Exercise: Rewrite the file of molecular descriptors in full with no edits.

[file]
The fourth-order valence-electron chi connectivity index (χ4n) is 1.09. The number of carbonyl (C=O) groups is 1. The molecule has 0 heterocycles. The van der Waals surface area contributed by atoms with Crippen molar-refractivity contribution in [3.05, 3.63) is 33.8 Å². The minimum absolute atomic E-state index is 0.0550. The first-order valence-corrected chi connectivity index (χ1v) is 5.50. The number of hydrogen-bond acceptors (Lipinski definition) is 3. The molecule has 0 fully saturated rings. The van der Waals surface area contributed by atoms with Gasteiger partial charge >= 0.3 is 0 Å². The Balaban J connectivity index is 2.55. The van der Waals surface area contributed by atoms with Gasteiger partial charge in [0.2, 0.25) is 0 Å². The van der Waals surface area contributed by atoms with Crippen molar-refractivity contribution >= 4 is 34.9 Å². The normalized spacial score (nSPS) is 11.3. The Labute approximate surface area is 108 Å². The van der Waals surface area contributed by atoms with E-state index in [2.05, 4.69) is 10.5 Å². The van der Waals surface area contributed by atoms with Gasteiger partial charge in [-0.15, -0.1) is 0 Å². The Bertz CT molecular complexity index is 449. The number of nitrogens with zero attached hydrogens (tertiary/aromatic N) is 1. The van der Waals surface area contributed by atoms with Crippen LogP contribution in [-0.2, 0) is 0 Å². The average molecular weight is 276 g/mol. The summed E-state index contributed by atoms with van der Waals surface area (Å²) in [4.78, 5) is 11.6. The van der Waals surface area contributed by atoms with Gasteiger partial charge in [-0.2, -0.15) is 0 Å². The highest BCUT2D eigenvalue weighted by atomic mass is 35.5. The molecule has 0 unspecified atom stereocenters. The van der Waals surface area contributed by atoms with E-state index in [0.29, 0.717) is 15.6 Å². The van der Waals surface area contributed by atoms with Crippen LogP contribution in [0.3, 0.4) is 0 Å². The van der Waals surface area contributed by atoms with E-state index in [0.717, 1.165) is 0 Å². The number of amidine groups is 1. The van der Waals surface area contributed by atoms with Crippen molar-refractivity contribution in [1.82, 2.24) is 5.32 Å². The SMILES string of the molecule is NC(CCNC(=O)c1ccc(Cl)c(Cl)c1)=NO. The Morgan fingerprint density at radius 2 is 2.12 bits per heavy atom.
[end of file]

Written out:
The fourth-order valence-electron chi connectivity index (χ4n) is 1.09. The number of carbonyl (C=O) groups is 1. The molecule has 0 heterocycles. The van der Waals surface area contributed by atoms with Crippen molar-refractivity contribution in [3.05, 3.63) is 33.8 Å². The minimum absolute atomic E-state index is 0.0550. The first-order valence-corrected chi connectivity index (χ1v) is 5.50. The number of hydrogen-bond acceptors (Lipinski definition) is 3. The molecule has 0 fully saturated rings. The van der Waals surface area contributed by atoms with Gasteiger partial charge >= 0.3 is 0 Å². The Balaban J connectivity index is 2.55. The van der Waals surface area contributed by atoms with Gasteiger partial charge in [0.2, 0.25) is 0 Å². The van der Waals surface area contributed by atoms with Crippen molar-refractivity contribution >= 4 is 34.9 Å². The normalized spacial score (nSPS) is 11.3. The Labute approximate surface area is 108 Å². The van der Waals surface area contributed by atoms with E-state index in [2.05, 4.69) is 10.5 Å². The van der Waals surface area contributed by atoms with Gasteiger partial charge in [-0.15, -0.1) is 0 Å². The Bertz CT molecular complexity index is 449. The number of nitrogens with zero attached hydrogens (tertiary/aromatic N) is 1. The van der Waals surface area contributed by atoms with Crippen LogP contribution in [-0.2, 0) is 0 Å². The average molecular weight is 276 g/mol. The summed E-state index contributed by atoms with van der Waals surface area (Å²) in [4.78, 5) is 11.6. The van der Waals surface area contributed by atoms with Gasteiger partial charge in [-0.2, -0.15) is 0 Å². The highest BCUT2D eigenvalue weighted by atomic mass is 35.5. The molecule has 0 unspecified atom stereocenters. The van der Waals surface area contributed by atoms with E-state index in [0.29, 0.717) is 15.6 Å². The van der Waals surface area contributed by atoms with Crippen LogP contribution in [0.3, 0.4) is 0 Å². The van der Waals surface area contributed by atoms with E-state index in [0.717, 1.165) is 0 Å². The number of amidine groups is 1. The van der Waals surface area contributed by atoms with Crippen molar-refractivity contribution in [1.82, 2.24) is 5.32 Å². The SMILES string of the molecule is NC(CCNC(=O)c1ccc(Cl)c(Cl)c1)=NO. The Morgan fingerprint density at radius 2 is 2.12 bits per heavy atom.